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This volume presents the final results of the CHALLENGE research project (The Changing Landscape of European Liberty and Security) - a five-year project funded by the Sixth Framework Programme of DG Research of the European Commission. The book critically appraises the liberties of citizens and others within the EU, and the different ways in which they are affected by the proliferation of discourses, practices and norms of insecurity enacted in the name of collective and individual safety. It analyses from an interdisciplinary perspective the impacts of new techniques of surveillance and control on the liberty and security of the citizen. The book studies illiberal practices of liberal regimes in the field of security, and the relationship between the internal and external effects of these practices in an increasingly interconnected world, as well as the effects in relation to the place of the EU in world politics.
More than a decade has passed since the appearance of the first issue of the European Journal of Migration and Law, which was established to examine the intertwining of issues of law and migration in the EU. This volume has been compiled to celebrate that anniversary.
While critical security studies largely concentrates on objects of security, this book focuses on the subject position from which ‘securitization’ and other security practices take place.
Le processus de recueil, d'exploitation et d'échange d'informations relatives aux personnes à des fins de sécurité connaît depuis quelques années une indéniable intensification au niveau transnational. Ce numéro rassemble plusieurs études de cas qui permettent d'apporter de précieux éclairages sur les enjeux de ces formes de gouvernementalité contemporaine et insiste sur l'importance des conséquences dommageables qu'elles génèrent sur le vécu et la trajectoire des individus.
America’s greatest days are yet to come. We are in a painful transition period. Our government is crushingly expensive, failing at its basic functions, and unable to keep its promises. It does not work and it cannot continue as it is. But the inevitable end of big government does not mean the end of America. It only means the end of one phase of American life. America is poised to enter a new era of freedom and prosperity. The cultural roots of the American people go back at least fifteen centuries, and make us individualistic, enterprising, and liberty-loving. The Founding generation of the United States lived in a world of family farms and small businesses, America 1.0. This world faded away and was replaced by an industrialized world of big cities, big business, big labor unions and big government, America 2.0. Now America 2.0 is outdated and crumbling, while America 3.0 is struggling to be born. This new world will bring immense productivity, rapid technological progress, greater scope for individual and family-scale autonomy, and a leaner and strictly limited government. America has made one major transition already, and industrial America became an economic colossus. We are now making a new transition, which will surprise many Americans, and astonish the world.
More than 15 years have passed since Joe Barndt wrote his influential and widely acclaimed Dismantling Racism (1991, Augsburg Books). He has now written a replacement volume – powerful, personal, and practical – that reframes the whole issue for the new context of the twenty-first century. With great clarity Barndt traces the history of racism, especially in white America, revealing its various personal, institutional, and cultural forms. Without demonizing anyone or any race, he offers specific, positive ways in which people in all walks, including churches, can work to bring racism to an end. He includes the newest data on continuing conditions of People of Color, including their progress relative to the minimal standards of equality in housing, income and wealth, education, and health. He discusses current dimensions of race as they appear in controversies over 9/11, New Orleans, and undocumented workers. Includes analytical charts, definitions, bibliography, and exercises for readers.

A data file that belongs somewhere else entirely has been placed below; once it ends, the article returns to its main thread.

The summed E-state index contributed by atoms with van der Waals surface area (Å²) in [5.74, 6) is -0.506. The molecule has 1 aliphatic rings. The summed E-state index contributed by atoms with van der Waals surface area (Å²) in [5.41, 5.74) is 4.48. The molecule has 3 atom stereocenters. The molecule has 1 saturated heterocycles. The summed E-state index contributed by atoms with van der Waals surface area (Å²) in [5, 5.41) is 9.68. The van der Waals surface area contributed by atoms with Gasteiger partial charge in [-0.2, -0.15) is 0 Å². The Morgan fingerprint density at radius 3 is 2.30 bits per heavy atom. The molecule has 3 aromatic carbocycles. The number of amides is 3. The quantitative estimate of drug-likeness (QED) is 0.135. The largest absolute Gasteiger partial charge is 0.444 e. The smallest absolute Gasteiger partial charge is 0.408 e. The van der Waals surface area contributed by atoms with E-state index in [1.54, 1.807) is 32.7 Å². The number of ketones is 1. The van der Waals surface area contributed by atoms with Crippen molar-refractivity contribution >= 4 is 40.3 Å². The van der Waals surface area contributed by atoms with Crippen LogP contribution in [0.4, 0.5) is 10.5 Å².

NATO was hugely successful in facing off the Soviet Union during the Cold War. But has it been equally successful in addressing the "new threats" of the post-Cold War era? This new study assesses the organization’s political and military initiatives, and how its outreach to Russia, Ukraine, and other countries in the Euro-Atlantic and Mediterranean regions, devoted considerable attention to WMD proliferation risks. It also probes the political factors, both inside and outside NATO, as well as resource constraints, which have limited the alliance's "added value" in the international community's effort to combat proliferation. The events of 11 September 2001 and bitter intra-alliance controversy over the 2003 Iraq intervention have highlighted questions regarding NATO's future role, and even its continued viability. This is a serious reflection on how the alliance should figure in the fight against WMD and terrorist threats and an examination of today’s key issues, including the use of force in international relations and the possibility of constructing new, post-Cold War collective security rules. This is the first study to evaluate, critically and in-depth, how a long-standing security organization has adapted - and must continue to adapt - to the global security challenges of our time. This book will be of great interest to all students and scholars of international politics, military history and all readers interested in the future of NATO and international security.

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